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National Park Mystery Photo 28: Shelter from the Elements


Where in the National Park System does this setting stand?

The return of the Mystery Photo pulled this accompanying shot from our shallow pool of candidates. Do you know not just what it is, but where in the National Park System you can find it for your own photo?

Tomorrow we'll provide the solution, and even a little interpretation.


Bunkhouse Row, Grant-Kohrs Ranch

We have a winner, folks, but we're going to hold off on announcing it to give you all a bit more time to ponder this puzzler.

Dang it. Here's a contest I actually could have won. Should have checked NPT when I first came to work this morning.

Just for the record: it's Bunkhouse row at GRKO

So I spent my first hour today researching a coworker's question about Port Chicago, which led me to researching "affiliated areas", for which NPT was a great resource. But all the press releases and whatnot that said POCH was an affiliated area before it became an NPS unit didn't really mesh with the definition of affiliated area. The picture became clearer when I read this (

"[Prior to 2009,] Port Chicago [was] an “affiliated area” of the National Park Service, a status which is normally provided for sites that are owned and operated by other entities but are given technical assistance by the National Park Service. The Port Chicago Naval Magazine National Memorial has more in common with units of the National Park System than affiliated areas because it is maintained, made accessible to visitors, and interpreted by the National Park Service. The National Park Service spends about $35,000 annually from the budgets of nearby park units to maintain and interpret the memorial, operate van tours, and organize a yearly commemoration of the accident. H.R. 3111 would give Port Chicago Naval Magazine National Memorial the status in law that fits the actual role that the National Park Service plays in managing the memorial."

The coworker's larger question was whether and when NPS administers lands that aren't part of the National Park System. As you know, the answer is convoluted, so maybe you'd like to address that in an NPT article someday? From the NPS Index (thanks NPT for the link!):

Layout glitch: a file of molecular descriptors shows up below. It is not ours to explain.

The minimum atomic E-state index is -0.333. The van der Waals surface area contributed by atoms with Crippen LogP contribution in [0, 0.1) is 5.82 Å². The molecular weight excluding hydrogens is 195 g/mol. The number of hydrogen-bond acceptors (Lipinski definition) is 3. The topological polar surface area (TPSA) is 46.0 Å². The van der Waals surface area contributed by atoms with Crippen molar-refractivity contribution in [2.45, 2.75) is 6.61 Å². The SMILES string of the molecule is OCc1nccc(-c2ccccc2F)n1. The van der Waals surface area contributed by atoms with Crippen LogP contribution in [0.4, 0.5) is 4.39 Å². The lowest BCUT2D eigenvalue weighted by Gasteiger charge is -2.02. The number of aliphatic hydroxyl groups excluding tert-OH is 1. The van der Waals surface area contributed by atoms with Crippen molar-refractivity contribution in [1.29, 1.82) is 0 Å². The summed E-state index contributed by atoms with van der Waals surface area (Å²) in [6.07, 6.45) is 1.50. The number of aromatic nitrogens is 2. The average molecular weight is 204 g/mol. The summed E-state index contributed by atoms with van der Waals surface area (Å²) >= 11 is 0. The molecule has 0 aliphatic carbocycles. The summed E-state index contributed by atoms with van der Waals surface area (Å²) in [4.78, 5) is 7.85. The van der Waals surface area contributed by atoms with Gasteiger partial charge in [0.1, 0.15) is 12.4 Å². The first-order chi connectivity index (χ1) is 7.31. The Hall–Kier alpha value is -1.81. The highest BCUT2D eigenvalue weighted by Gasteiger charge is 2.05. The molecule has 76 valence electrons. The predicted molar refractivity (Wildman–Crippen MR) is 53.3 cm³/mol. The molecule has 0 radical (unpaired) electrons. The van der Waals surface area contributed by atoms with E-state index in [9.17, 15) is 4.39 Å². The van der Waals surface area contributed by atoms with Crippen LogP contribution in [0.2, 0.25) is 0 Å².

"Besides the National Park System, four area designations—Affiliated Areas, National Heritage Areas, the National Wild and Scenic Rivers System, and National Trails System—are linked in importance and purpose to areas managed by the National Park Service. These areas are not all units of the National Park System, yet they preserve important segments of the nation’s heritage."

And then there's National Capitol....

Back to Port Chicago. The NPS website for POCH makes it sound like all you have to do to visit is submit a request 2 weeks in advance. My coworker says that's far from the actual situation. The Navy can and does close access for months(!) at a time, and I believe it's closed right now. It sounds like there may be a bit more friction between DOD and DOI here than we've been told. People who dearly want to visit, people with personal connections to the site, apparently cannot get access through the NPS process. Maybe you could investigate?

Congrats to Catherine for getting the answer right, and to Ranger, despite being distracted by more important things, like work. Tomorrow we'll provide some history on Bunkhouse Row.

Also, Ranger, re affiliated areas, the professor delved into that perilous topic earlier this year:


And a year earlier:


And in various places in between;-)

On Port Chicago, my understanding is that the Naval base is in the process of being decommissioned - so eventually access should open up.

In terms of the question from Ranger's coworker, the term "administers lands" is tricky one. In general, land is administered by its owner, and in general, land that is *owned* by the National Park Service is part of a Unit of the National Park System. In addition to the Affiliated Areas, National Trails System, National Heritage Areas, and Wild and Scenic Rivers, the National Park Service also has a couple of "Partnership Programs" - like the Chesapeake Bay Gateways Network and the Underground Railroad: Network to Freedom Program.

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